US flag, signed by soldiers and hidden in Iraq for years, inspires message from Trump
The story of an American flag, signed by U.S. troops and hidden from Iraqi insurgents for more than a decade, has inspired President Donald Trump to write to the soldier who brought it home.
Staff Sgt. Ahmed AlSaedi, 38, a member of the Army’s 155th Combat Sustainment Support Battalion in Los Angeles, got a reply from his commander in chief Nov. 14 after writing to tell him about the flag.
President Trump, in his letter to AlSaedi, thanked him for his “incredible story of patriotism.”
AlSaedi was a graphic design student at Baghdad University when U.S. forces invaded Iraq in 2003, he said in a telephone interview from California last month.
As a youngster, AlSaedi used the English he’d learned in school to get a job as a linguist working with troops from 1st Armored Division out of a base called Baghdad Island in 2003, he said.
He said he went on many dangerous missions, including one in which he avoided being shot by pushing away an insurgent’s rifle.
When it was time for the troops to head home in April 2004, one of them, Spc. Scott Larson, of Houston, suggested they sign an American flag as a memento for their linguist, AlSaedi said.
Larson was killed in action on one of the group’s last missions, but AlSaedi cherished the flag and kept it with him while working with other Army units.
John Wright, a retired Georgia Army National Guard officer who worked with AlSaedi in Baghdad during a 2005 deployment with 3rd Brigade, 1st Armored Division, described the linguist as “top notch.”
“We were outside the wire every day on patrols,” he recalled in a telephone interview from his home in Gainesville, Ga. “Our commander allowed him to carry a weapon and he brought an AK-47 on every operation.”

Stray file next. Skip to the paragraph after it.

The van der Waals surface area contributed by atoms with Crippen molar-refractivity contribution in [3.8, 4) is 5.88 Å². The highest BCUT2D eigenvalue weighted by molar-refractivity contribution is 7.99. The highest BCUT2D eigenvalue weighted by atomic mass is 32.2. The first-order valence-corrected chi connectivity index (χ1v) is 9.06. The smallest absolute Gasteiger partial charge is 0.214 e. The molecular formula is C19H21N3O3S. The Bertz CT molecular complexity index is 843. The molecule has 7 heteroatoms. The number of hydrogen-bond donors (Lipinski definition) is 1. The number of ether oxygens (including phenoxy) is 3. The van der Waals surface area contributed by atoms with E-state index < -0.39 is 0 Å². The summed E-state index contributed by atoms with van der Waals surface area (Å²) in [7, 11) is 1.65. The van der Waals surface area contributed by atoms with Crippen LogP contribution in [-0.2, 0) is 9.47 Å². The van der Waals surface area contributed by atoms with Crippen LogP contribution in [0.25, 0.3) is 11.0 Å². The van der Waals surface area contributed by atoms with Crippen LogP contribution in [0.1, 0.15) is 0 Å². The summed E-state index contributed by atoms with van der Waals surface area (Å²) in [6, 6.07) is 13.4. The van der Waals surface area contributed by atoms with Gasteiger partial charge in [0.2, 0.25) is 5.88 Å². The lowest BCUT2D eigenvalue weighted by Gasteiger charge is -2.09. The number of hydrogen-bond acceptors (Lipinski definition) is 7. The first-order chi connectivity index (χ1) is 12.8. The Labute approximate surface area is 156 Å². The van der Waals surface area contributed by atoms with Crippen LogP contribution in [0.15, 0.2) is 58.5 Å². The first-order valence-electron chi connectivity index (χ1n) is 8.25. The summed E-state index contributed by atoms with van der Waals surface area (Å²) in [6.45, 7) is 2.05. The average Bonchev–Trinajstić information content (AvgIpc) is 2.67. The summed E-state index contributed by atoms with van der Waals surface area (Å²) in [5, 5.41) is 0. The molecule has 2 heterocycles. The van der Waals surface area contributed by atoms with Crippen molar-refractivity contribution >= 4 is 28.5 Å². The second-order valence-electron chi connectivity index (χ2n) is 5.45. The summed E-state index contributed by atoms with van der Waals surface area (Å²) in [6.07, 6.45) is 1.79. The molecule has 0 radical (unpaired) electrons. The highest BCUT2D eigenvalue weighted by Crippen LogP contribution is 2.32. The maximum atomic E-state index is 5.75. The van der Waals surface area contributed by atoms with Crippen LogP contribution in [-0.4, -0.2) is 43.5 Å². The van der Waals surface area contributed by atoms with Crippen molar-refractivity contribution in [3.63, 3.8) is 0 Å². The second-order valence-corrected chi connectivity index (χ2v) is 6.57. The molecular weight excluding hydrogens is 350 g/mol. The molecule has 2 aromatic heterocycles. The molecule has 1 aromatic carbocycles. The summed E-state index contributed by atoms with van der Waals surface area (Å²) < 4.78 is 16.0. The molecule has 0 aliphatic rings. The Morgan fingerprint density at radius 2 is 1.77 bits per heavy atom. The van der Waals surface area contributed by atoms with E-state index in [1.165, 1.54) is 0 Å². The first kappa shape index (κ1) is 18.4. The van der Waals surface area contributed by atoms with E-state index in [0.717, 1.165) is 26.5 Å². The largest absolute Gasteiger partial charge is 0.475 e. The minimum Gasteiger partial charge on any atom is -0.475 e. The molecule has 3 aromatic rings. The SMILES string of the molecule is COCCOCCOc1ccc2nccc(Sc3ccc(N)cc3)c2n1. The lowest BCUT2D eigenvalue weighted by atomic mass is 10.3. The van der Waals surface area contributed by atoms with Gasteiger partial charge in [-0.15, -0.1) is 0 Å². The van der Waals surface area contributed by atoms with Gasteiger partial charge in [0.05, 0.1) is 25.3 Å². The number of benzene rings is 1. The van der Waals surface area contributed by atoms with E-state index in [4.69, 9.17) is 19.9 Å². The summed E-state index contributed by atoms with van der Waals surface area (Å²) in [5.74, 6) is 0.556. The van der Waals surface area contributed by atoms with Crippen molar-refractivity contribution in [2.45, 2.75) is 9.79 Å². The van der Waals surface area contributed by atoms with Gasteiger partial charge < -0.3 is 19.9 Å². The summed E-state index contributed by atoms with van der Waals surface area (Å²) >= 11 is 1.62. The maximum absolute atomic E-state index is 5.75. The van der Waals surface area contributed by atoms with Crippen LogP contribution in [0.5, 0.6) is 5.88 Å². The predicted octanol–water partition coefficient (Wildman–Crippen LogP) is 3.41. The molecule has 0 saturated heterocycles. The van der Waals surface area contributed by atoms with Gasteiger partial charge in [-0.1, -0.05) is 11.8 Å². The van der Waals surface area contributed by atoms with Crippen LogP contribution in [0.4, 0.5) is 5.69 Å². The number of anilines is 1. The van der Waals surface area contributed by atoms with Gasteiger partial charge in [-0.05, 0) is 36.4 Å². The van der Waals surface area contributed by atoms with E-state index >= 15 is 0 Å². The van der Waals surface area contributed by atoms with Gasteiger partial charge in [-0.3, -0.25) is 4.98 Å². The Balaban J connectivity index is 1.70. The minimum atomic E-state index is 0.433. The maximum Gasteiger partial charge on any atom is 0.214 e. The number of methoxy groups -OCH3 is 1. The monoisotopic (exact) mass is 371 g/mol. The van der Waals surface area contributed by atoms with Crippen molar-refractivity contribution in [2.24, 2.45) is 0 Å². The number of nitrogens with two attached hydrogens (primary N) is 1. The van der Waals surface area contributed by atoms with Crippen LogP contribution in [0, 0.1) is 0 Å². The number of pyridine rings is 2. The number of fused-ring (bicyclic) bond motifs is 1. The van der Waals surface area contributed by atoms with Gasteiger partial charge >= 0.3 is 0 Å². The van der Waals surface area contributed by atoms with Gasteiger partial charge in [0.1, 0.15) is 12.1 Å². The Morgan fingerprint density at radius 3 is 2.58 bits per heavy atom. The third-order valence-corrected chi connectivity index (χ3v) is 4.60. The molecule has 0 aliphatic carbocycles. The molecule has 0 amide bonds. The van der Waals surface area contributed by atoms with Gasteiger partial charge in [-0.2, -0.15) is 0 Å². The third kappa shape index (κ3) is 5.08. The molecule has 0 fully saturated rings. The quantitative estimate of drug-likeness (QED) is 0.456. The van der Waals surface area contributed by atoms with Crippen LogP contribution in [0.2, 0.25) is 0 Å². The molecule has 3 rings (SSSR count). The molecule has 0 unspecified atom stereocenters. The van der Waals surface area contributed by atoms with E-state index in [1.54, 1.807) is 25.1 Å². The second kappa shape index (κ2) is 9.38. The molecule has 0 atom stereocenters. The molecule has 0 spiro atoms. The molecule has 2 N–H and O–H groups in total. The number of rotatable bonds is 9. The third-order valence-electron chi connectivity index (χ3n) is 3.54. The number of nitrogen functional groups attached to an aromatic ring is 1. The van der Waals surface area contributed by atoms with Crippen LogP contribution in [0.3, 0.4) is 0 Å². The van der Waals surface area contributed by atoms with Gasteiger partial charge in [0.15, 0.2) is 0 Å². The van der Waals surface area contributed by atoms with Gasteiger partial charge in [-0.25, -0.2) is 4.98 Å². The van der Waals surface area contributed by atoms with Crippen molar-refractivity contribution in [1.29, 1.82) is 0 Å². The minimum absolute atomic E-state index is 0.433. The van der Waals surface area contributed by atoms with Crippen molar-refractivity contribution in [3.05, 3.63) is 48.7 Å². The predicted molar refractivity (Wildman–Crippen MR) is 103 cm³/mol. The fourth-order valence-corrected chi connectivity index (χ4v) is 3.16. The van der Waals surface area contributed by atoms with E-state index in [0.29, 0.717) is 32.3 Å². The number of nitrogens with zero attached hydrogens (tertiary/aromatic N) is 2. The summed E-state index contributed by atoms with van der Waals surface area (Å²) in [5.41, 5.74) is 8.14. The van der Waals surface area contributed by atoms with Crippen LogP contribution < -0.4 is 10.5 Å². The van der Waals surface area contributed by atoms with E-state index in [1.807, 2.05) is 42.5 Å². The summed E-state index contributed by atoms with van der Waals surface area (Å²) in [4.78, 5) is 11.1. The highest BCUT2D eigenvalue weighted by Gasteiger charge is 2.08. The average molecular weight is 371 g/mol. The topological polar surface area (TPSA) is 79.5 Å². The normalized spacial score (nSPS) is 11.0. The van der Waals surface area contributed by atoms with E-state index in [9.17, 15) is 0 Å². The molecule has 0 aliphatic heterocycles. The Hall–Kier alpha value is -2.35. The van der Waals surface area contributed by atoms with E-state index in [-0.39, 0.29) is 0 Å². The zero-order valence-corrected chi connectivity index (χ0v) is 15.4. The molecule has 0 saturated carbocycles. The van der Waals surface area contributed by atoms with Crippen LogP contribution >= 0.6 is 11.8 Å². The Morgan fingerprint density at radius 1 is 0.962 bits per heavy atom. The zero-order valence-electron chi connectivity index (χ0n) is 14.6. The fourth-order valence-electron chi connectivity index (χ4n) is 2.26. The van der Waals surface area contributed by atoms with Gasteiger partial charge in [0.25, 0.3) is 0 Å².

AlSaedi said he buried the flag, along with his linguist’s identification card, to hide them from insurgents manning a checkpoint on a road north of Baghdad in 2005.
For years the flag remained hidden as the insurgency raged, U.S. troops came home and the Islamic State began a new campaign of violence.
In 2008, AlSaedi immigrated to the United States and joined the Army in 2011.
Not until 2016, when his parents were preparing to visit America, did he decide to try to bring the flag home. He asked his dad to search for it and, after returning to the area AlSaedi described four times, his father finally found it, still buried and in perfect condition, AlSaedi said.
Today the flag is proudly displayed at his home in California.
Larson’s father, who is also named Scott, in an email Dec. 1 said the story of the flag made his family proud.
“It did not come as a surprise that [Spc. Scott Larson] might do something like this as he had often displayed his love for others even as far back as high school,” he said. “And, even though he was unable to present the flag to Ahmed personally, we know that his friendship with Ahmed was real and genuine.”